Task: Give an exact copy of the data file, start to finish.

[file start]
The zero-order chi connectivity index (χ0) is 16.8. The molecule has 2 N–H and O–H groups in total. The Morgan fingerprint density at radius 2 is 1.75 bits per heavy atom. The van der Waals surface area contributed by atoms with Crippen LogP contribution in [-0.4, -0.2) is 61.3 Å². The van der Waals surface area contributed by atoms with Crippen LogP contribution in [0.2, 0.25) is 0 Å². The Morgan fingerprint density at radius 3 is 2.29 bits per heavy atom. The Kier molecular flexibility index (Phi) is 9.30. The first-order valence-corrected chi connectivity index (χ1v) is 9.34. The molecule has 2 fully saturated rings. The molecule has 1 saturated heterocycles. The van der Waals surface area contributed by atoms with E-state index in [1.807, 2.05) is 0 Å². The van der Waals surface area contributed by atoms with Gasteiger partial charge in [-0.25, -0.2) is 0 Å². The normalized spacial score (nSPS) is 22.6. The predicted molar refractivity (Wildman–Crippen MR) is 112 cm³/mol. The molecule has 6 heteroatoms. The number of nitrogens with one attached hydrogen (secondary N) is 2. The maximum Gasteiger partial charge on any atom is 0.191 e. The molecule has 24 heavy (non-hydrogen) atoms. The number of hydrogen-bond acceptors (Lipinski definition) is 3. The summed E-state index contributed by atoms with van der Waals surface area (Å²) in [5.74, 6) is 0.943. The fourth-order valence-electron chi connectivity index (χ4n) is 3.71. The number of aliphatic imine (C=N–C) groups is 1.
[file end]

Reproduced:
The zero-order chi connectivity index (χ0) is 16.8. The molecule has 2 N–H and O–H groups in total. The Morgan fingerprint density at radius 2 is 1.75 bits per heavy atom. The van der Waals surface area contributed by atoms with Crippen LogP contribution in [-0.4, -0.2) is 61.3 Å². The van der Waals surface area contributed by atoms with Crippen LogP contribution in [0.2, 0.25) is 0 Å². The Morgan fingerprint density at radius 3 is 2.29 bits per heavy atom. The Kier molecular flexibility index (Phi) is 9.30. The first-order valence-corrected chi connectivity index (χ1v) is 9.34. The molecule has 2 fully saturated rings. The molecule has 1 saturated heterocycles. The van der Waals surface area contributed by atoms with E-state index in [1.807, 2.05) is 0 Å². The van der Waals surface area contributed by atoms with Gasteiger partial charge in [-0.25, -0.2) is 0 Å². The normalized spacial score (nSPS) is 22.6. The predicted molar refractivity (Wildman–Crippen MR) is 112 cm³/mol. The molecule has 6 heteroatoms. The number of nitrogens with one attached hydrogen (secondary N) is 2. The maximum Gasteiger partial charge on any atom is 0.191 e. The molecule has 24 heavy (non-hydrogen) atoms. The number of hydrogen-bond acceptors (Lipinski definition) is 3. The summed E-state index contributed by atoms with van der Waals surface area (Å²) in [5.74, 6) is 0.943. The fourth-order valence-electron chi connectivity index (χ4n) is 3.71. The number of aliphatic imine (C=N–C) groups is 1.